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Ramos, A.L.C.C.; Mazzinghy, A.C.D.C.; Correia, V.T.D.V.; Nunes, B.V.; Ribeiro, L.V.; Silva, V.D.M.; Weichert, R.F.; Paula, A.C.C.F.F.D.; Sousa, I.M.N.D.; Ferreira, R.M.D.S.B.; et al. Flavonoid Profile in Some Plants of Annona Genus. Encyclopedia. Available online: (accessed on 30 November 2023).
Ramos ALCC, Mazzinghy ACDC, Correia VTDV, Nunes BV, Ribeiro LV, Silva VDM, et al. Flavonoid Profile in Some Plants of Annona Genus. Encyclopedia. Available at: Accessed November 30, 2023.
Ramos, Ana Luiza Coeli Cruz, Ana Carolina Do Carmo Mazzinghy, Vinícius Tadeu Da Veiga Correia, Bruna Vieira Nunes, Lucas Victor Ribeiro, Viviane Dias Medeiros Silva, Reginaldo Ferreira Weichert, Ana Cardoso Clemente Filha Ferreira De Paula, Isabel Maria Nunes De Sousa, Ricardo Manuel De Seixas Boavida Ferreira, et al. "Flavonoid Profile in Some Plants of Annona Genus" Encyclopedia, (accessed November 30, 2023).
Ramos, A.L.C.C., Mazzinghy, A.C.D.C., Correia, V.T.D.V., Nunes, B.V., Ribeiro, L.V., Silva, V.D.M., Weichert, R.F., Paula, A.C.C.F.F.D., Sousa, I.M.N.D., Ferreira, R.M.D.S.B., Batista-Santos, P., Araújo, R.L.B.D., & Melo, J.O.F.(2023, June 09). Flavonoid Profile in Some Plants of Annona Genus. In Encyclopedia.
Ramos, Ana Luiza Coeli Cruz, et al. "Flavonoid Profile in Some Plants of Annona Genus." Encyclopedia. Web. 09 June, 2023.
Flavonoid Profile in Some Plants of Annona Genus

The Annonaceae family is widely distributed in subtropical and tropical regions. Several species of this family are known for their pharmacological and beneficial properties to human health, mainly attributed to flavonoids.

graviola tree fruit leaves

1. Introduction

The Annonaceae family is widely distributed in subtropical and tropical regions. This family comprises a great diversity [1], with 180 genera and more than 3000 species. It stands out as the most prominent family in the Magnoliales order. The presence of many primitive morphological features and the ability to survive mass extinctions have characterized Annonaceae species as “living fossils” [2].
The botanical characteristics of the Annonaceae family may differ from species to species, depending on the origin, climate, and topography. This diversity can range from trees to shrubs to perennial vines, with elongated cylindrical intracellular resin channels and a broad and well-developed septate pith in the stems. The aromatic flowers bloom before they are fully developed. They are axillary, singular or grouped, hermaphroditic, and regular in shape. The fruits are made up of bunches of berries and are widely consumed due to their high nutritional value [2][3].
Annonaceae are very famous due to their wide use in traditional medicine. Several pharmacological studies have been conducted related to the medicinal use of the Annonaceae family, such as its use against pain, arthritis, rheumatism, and neuralgia, and in weight loss [4], anthelmintic and malaria [5], and antiplatelet [6] treatments.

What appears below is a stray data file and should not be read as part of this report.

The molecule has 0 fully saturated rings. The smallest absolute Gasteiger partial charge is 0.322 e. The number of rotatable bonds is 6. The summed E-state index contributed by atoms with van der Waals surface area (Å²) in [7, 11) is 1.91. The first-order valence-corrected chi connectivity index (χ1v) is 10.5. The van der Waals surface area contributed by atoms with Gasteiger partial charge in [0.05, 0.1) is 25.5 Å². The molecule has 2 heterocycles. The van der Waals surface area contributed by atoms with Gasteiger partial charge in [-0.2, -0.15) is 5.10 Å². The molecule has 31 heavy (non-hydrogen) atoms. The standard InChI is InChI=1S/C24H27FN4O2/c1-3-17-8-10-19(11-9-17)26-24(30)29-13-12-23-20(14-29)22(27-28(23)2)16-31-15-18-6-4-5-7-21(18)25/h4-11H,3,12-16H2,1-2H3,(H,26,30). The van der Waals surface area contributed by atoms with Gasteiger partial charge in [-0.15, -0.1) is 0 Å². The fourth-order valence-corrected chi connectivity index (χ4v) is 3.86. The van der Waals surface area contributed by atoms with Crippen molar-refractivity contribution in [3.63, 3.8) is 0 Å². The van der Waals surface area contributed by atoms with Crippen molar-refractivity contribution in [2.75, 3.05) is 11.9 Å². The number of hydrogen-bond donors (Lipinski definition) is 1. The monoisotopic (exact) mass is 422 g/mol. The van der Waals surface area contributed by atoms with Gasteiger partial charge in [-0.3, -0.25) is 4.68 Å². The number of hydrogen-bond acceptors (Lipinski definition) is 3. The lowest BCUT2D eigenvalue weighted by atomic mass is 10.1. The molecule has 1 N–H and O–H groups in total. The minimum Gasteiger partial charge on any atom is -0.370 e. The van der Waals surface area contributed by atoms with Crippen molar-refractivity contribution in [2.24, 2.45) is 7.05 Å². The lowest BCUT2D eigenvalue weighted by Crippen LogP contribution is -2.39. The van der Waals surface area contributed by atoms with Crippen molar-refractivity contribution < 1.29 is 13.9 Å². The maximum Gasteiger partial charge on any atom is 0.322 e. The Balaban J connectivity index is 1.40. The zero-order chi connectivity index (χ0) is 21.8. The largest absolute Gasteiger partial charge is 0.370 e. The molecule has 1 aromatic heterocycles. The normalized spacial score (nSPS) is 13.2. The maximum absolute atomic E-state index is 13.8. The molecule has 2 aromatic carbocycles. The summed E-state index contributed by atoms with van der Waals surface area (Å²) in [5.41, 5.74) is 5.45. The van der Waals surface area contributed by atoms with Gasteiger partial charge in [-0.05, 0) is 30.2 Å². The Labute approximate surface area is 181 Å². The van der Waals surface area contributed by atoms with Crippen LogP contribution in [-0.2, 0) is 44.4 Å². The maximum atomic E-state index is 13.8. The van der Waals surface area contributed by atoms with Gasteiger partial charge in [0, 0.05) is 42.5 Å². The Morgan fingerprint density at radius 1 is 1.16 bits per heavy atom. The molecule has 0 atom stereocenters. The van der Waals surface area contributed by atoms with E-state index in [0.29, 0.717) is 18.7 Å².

This family also stands out for its wide variety of chemical constituents belonging to various phytochemical groups. Studies report the presence of cyclopeptides [7], flavonoids [8][9], terpenoids [10][11], lignans [12][13], steroids [14], tannins [8], volatile oils, resins [12], many alkaloids [15][16], and acetogenins [17]. Commercially, the most important Annonaceae are the species of the genus Annona [18]. Among the species of this genus, researchers can highlight plants such as pinha, marolo, graviola [19], araticum [20], marolinho [21], and bananinha [22].

2. Flavonoids are Mostly Found in Plant Parts Belonging to the Annona Genus

Araticunzeiro plants are heterogeneous in terms of stem diameter (10.4 cm), plant height (3.7 m), and production (average of six fruits per plant), with production being the most variable characteristic [23]. The tree produces fruits with acceptable sensory characteristics, as well as significant nutritional and functional potentials [24], and their fruit is the most studied part of this plant. In this vein, the Araticum (Annona crassiflora Mart.) (Figure 1) is a fruit-bearing species native to the Brazilian Cerrado biome. When ripe, the araticum fruit has a flattened circular shape, rigid epicarp, and brown coloration [25]. The fruit has an oval or rounded shape, weighing from 0.5 to 4.5 kg, and its seeds are dark brown with a flat oval shape [26]. The harvest of this fruit takes place between September and April [27][28] and provides a great nutritional richness and a wide diversity of phytochemicals, such as carotenoids, folate, flavonoids, ascorbic acid, and vitamins A and E [29][30]. The fruit has reduced total titratable acidity (0.51 g citric acid/100 g) and pH (4.64) and high levels of total soluble solids (13 Brix) and moisture (74.30%), allowing its use in desserts such as sweets, jams, and yogurts. The fruit pulp contains high levels of carbohydrates (18.65%), lipids (3.78%), and energy value (113.65 kcal/100 g), and relatively low amounts of proteins (1.27%) [24].
Figure 1. Araticum (Annona crassiflora Mart.). Source: Illustration by Ribeiro, L.V., 2022.
The fruit and parts of the tree (leaves, stem, and peel) are the subjects of numerous research works due to their content of potentially bioactive compounds [31]. The biological activities of infusions, decoctions, or extracts of A. muricata leaves are related to their content of bioactive compounds, and these leaves are considered a rich source of bioactive compounds with potential uses in the formulation of therapeutic drugs or nutraceutical foods [32]. The fruit of the gravioleira tree, graviola (Annona muricata) also known as soursop (Figure 2), is a native fruit of North and South America and is currently distributed in subtropical and tropical regions. Its fruits are large and green in color [33]. The fruiting period of graviola generally occurs throughout the year; however, depending on the altitude, there are more defined seasons [34]. This species has a high concentration of secondary metabolites, such as flavonoids, terpenoids, alkaloids, and some lactones, in addition to minerals such as potassium, calcium, sodium, iron, and magnesium [35]. According to Fuentes (2021), in a bibliographic survey, the nutritional composition of soursop ranges from 55.4 to 81.83 (kcal) for total energy, 80.48–83.2% for moisture content, 0.69–1.10% for protein, 0.20–0.97% for lipid content, 12.50–18.23% for soluble carbohydrates, and 4.83–5.76% for dietary fiber content [36].
Figure 2. Graviola (Annona muricata). Source: Illustration by Ribeiro, L.V., 2022.